would be meaningless if a detainee were to be denied of professional
assistance caused by some overzealous but ill-informed administrator.’ Sadly
this is not the case in Malaysia. In Tee Yam @ Koo Tee Yam v Timbalan
Menteri, Menteri Keselamatan Dalam Negeri, Malaysia and Others,42 the
Federal Court has even accepted that denial of counsel is not a ground for the
granting of habeas corpus. In the same case the Court also ruled that, ‘the
signature of the Minister’s secretary on the allegations of fact does not reflect
on the non-application of the subjective mind. The signature of the secretary
instead of the Minster is not a procedural defect. The non-signature of the
Minister is not fatal, so long as the allegations of fact have been conveyed.’

Conclusion

It can be clearly seen that the mindset of the Malaysian judges has not changed
much in always endorsing all amendments passed by Parliament no matter
how arbitrary the law and what fundamental rights are being sacrificed to
facilitate the easy exercise of power by the executive. Such a mindset only
serves to reduce executive accountability and respect for human rights under
the rule of law. Compliance with constitutional law is not confined to
compliance with the written word of the Malaysian Constitution but also the
ideals on which the Constitution is based. Legislation incompatible with those

18
ideals should be struck down. In such situations the courts should bring
themselves to act in a supervisory role rather than the conservative role they
have adopted for so long. Judges should be able to apply a heightened
standard of judicial review and be involved in the genuine examination of the
process and merits of any detention order and not be reduced to a rubber-
stamping role as envisaged by the recent amendments to the ISA. But the
slamming of doors on the rights of a detenu continues unabated as the courts
continually concentrate on giving effect to the laws made by Parliament rather
than question if Parliament had the power to make such constitutional
amendments that allow arbitrary laws which suppress human rights with the
stroke of a pen.

The concept of natural justice is not unknown especially in constitutional law.


In many countries in the world the area of its applicability continues to expand
with time. When the law in question is silent or ambiguous there is nothing to
prohibit the courts from applying the principles of natural justice. In fact, even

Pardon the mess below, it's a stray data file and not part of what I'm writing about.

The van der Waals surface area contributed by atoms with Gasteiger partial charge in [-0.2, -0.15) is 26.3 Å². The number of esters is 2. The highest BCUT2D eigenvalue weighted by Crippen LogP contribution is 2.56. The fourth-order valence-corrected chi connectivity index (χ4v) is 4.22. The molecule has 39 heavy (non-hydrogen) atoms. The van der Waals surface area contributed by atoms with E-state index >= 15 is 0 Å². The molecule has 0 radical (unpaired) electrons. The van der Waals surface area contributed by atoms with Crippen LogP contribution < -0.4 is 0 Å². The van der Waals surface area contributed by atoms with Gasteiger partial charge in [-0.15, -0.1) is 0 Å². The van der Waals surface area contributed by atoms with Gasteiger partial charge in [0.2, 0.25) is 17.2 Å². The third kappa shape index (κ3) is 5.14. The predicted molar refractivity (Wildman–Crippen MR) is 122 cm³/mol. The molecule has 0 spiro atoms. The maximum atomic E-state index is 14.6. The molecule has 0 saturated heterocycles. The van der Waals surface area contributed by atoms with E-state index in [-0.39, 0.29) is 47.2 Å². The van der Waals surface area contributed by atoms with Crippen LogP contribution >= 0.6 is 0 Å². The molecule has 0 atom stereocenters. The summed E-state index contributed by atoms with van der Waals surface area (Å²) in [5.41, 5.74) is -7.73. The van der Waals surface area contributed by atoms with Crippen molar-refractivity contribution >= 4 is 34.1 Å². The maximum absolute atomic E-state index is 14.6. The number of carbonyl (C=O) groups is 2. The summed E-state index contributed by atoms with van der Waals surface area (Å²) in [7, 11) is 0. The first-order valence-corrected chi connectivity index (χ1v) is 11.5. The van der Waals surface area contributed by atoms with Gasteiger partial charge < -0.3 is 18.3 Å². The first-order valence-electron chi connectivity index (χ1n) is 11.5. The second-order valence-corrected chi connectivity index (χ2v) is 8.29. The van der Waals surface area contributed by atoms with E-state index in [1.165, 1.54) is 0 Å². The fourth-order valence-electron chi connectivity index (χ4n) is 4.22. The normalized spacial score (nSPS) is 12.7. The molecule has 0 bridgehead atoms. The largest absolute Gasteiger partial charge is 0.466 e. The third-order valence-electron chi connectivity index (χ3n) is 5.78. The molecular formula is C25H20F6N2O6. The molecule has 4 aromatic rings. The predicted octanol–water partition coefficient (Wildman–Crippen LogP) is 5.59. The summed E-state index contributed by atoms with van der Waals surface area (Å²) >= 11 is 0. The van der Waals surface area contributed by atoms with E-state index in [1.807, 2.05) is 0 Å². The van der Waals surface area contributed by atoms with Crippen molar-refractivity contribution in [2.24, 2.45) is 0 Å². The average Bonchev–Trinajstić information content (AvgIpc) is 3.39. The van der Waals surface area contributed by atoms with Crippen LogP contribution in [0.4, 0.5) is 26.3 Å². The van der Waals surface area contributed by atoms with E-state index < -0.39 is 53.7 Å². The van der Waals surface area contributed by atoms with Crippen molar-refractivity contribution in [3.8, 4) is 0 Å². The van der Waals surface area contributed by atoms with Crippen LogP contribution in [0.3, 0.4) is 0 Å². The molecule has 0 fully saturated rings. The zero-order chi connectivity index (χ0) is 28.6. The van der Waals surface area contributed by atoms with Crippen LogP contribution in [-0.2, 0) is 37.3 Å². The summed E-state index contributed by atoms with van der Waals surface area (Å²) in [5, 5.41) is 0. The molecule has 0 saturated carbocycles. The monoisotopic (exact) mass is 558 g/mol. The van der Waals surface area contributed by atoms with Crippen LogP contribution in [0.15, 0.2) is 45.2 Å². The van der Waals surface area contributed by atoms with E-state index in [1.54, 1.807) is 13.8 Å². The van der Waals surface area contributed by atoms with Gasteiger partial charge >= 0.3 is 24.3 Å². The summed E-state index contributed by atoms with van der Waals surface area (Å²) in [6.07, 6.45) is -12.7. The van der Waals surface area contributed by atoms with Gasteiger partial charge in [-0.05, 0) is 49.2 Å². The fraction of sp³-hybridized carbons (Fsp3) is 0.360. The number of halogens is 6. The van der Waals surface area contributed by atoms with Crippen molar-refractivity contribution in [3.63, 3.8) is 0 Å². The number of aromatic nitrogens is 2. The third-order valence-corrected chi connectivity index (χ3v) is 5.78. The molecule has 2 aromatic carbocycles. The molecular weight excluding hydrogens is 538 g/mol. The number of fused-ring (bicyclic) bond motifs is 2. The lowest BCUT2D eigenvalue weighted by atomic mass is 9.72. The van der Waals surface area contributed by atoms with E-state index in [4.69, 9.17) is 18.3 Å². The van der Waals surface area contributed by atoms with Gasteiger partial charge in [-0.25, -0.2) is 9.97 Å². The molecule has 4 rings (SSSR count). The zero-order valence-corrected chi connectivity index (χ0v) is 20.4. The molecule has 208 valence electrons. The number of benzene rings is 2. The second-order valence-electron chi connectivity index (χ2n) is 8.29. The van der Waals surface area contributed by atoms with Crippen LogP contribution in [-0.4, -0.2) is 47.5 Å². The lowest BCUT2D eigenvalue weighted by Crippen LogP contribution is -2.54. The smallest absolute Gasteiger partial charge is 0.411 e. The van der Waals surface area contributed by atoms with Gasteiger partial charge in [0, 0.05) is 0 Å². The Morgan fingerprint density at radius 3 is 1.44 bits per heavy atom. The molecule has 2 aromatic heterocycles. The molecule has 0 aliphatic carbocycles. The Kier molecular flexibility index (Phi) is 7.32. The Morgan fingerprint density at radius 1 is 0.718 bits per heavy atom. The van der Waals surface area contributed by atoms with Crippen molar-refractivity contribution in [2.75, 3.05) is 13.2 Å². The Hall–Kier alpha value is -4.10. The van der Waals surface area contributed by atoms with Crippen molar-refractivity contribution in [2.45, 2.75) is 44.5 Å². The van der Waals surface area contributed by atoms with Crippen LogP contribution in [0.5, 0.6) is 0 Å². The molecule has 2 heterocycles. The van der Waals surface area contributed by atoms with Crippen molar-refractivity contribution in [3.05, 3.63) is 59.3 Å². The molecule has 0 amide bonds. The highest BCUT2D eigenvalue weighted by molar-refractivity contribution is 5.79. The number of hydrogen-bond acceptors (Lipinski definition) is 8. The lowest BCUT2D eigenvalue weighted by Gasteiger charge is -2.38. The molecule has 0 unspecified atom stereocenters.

if the law has been clearly spelt out by a parliament, the courts would still be
justified in striking it down if it violates basic principles of natural justice that
the civilised world has come to accept as entrenched rights. Where the
executive or administration has failed to observe natural justice, then
deprivation of personal liberty may be characterised as being not ‘in
accordance with the law’ and any person detained should be given relief.
There is no bar in the way of the court to reading natural justice into the terms
of the law and acting accordingly.43 Malaysian courts have largely ignored the
concept in the interpretation of preventive detention laws and will either rue
that fact or will have to start being innovative and use it to break the almost
choking stranglehold the executive has on the rights of a detenu. At present

19
the executive tramples these rights with impunity and marches on relentlessly
obliterating the remaining rights.

Constitutional interpretation requires a higher vision and the words of Lord


Denning urge a judge undertaking such a task not to be a mere mechanic for
s/he must also be an architect as it is on his/her work that civilised society
depends.44 As he further says: “(s)omeone has to be trusted. Let it be the
judges.”45 Sadly, the Malaysian courts have all too often surrendered the
powers of judicial review all too feebly.

It is remarkable to note that in a country such as Sri Lanka that has


experienced much violence and blatant acts of terrorism the judiciary has
nevertheless remained vigilant of the basic constitutional rights of its
citizens.46

Are the strong winds of change about to blow in Malaysia? In an article,


Gopal Ram (a judge of the Court of Appeal in Malaysia), contends that:

There is therefore ample scope for our courts to rely on international law principles
and documents to develop our human rights law. The principal document which may
be used for this purpose is the Universal Declaration of Human Rights 1948. This is
because Parliament, through the Human Rights Commission of Malaysia Act 1999